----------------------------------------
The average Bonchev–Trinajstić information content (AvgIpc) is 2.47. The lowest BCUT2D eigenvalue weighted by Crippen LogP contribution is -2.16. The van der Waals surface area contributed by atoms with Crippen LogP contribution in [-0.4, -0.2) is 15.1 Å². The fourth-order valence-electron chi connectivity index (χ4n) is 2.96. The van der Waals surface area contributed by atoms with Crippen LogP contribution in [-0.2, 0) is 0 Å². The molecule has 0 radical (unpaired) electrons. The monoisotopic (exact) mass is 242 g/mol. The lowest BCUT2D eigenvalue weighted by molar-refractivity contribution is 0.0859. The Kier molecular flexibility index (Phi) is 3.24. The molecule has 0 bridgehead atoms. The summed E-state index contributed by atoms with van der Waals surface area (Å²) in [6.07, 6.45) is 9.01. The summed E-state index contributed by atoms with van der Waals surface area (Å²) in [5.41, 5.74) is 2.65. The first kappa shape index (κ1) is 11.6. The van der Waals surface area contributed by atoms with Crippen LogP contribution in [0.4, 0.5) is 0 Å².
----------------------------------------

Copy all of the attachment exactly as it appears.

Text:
The average Bonchev–Trinajstić information content (AvgIpc) is 2.47. The lowest BCUT2D eigenvalue weighted by Crippen LogP contribution is -2.16. The van der Waals surface area contributed by atoms with Crippen LogP contribution in [-0.4, -0.2) is 15.1 Å². The fourth-order valence-electron chi connectivity index (χ4n) is 2.96. The van der Waals surface area contributed by atoms with Crippen LogP contribution in [-0.2, 0) is 0 Å². The molecule has 0 radical (unpaired) electrons. The monoisotopic (exact) mass is 242 g/mol. The lowest BCUT2D eigenvalue weighted by molar-refractivity contribution is 0.0859. The Kier molecular flexibility index (Phi) is 3.24. The molecule has 0 bridgehead atoms. The summed E-state index contributed by atoms with van der Waals surface area (Å²) in [6.07, 6.45) is 9.01. The summed E-state index contributed by atoms with van der Waals surface area (Å²) in [5.41, 5.74) is 2.65. The first kappa shape index (κ1) is 11.6. The van der Waals surface area contributed by atoms with Crippen LogP contribution in [0.4, 0.5) is 0 Å².